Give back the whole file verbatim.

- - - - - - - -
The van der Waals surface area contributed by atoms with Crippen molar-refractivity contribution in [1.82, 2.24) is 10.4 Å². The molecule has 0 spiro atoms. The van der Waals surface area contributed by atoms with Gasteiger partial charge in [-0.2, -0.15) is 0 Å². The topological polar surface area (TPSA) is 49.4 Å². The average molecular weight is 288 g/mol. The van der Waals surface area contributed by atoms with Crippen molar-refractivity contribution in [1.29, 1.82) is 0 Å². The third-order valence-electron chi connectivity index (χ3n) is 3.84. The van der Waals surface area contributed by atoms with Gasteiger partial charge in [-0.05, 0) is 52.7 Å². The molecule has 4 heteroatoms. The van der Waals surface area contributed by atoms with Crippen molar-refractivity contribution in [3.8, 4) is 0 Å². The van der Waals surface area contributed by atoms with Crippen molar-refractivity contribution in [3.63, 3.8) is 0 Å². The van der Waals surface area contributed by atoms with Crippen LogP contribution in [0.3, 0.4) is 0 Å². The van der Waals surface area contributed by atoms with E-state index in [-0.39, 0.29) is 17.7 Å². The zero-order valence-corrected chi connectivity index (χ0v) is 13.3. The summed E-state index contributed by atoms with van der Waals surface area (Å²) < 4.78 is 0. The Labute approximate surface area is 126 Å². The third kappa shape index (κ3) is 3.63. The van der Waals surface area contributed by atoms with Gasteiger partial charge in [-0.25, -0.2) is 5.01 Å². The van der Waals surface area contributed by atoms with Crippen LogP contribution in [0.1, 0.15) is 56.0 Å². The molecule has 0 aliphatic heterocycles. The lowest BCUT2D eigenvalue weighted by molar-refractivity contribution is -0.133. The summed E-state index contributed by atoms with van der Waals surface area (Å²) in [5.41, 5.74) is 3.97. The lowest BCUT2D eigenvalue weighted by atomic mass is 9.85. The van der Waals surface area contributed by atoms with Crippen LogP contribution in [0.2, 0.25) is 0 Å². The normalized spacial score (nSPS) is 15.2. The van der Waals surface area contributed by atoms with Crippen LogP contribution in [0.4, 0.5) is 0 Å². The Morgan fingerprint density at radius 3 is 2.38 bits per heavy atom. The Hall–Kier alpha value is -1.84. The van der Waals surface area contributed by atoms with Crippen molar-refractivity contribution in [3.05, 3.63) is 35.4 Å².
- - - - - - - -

The van der Waals surface area contributed by atoms with Crippen molar-refractivity contribution in [1.82, 2.24) is 10.4 Å². The molecule has 0 spiro atoms. The van der Waals surface area contributed by atoms with Gasteiger partial charge in [-0.2, -0.15) is 0 Å². The topological polar surface area (TPSA) is 49.4 Å². The average molecular weight is 288 g/mol. The van der Waals surface area contributed by atoms with Crippen molar-refractivity contribution in [1.29, 1.82) is 0 Å². The third-order valence-electron chi connectivity index (χ3n) is 3.84. The van der Waals surface area contributed by atoms with Gasteiger partial charge in [-0.05, 0) is 52.7 Å². The molecule has 4 heteroatoms. The van der Waals surface area contributed by atoms with Crippen molar-refractivity contribution in [3.8, 4) is 0 Å². The van der Waals surface area contributed by atoms with Crippen molar-refractivity contribution in [3.63, 3.8) is 0 Å². The van der Waals surface area contributed by atoms with Crippen LogP contribution in [0.3, 0.4) is 0 Å². The van der Waals surface area contributed by atoms with E-state index in [-0.39, 0.29) is 17.7 Å². The zero-order valence-corrected chi connectivity index (χ0v) is 13.3. The summed E-state index contributed by atoms with van der Waals surface area (Å²) < 4.78 is 0. The Labute approximate surface area is 126 Å². The third kappa shape index (κ3) is 3.63. The van der Waals surface area contributed by atoms with Gasteiger partial charge in [-0.25, -0.2) is 5.01 Å². The van der Waals surface area contributed by atoms with Crippen LogP contribution in [0.1, 0.15) is 56.0 Å². The molecule has 0 aliphatic heterocycles. The lowest BCUT2D eigenvalue weighted by molar-refractivity contribution is -0.133. The summed E-state index contributed by atoms with van der Waals surface area (Å²) in [5.41, 5.74) is 3.97. The lowest BCUT2D eigenvalue weighted by atomic mass is 9.85. The van der Waals surface area contributed by atoms with Crippen LogP contribution in [0.2, 0.25) is 0 Å². The normalized spacial score (nSPS) is 15.2. The van der Waals surface area contributed by atoms with Crippen LogP contribution in [0.4, 0.5) is 0 Å². The Morgan fingerprint density at radius 3 is 2.38 bits per heavy atom. The Hall–Kier alpha value is -1.84. The van der Waals surface area contributed by atoms with Crippen molar-refractivity contribution in [3.05, 3.63) is 35.4 Å².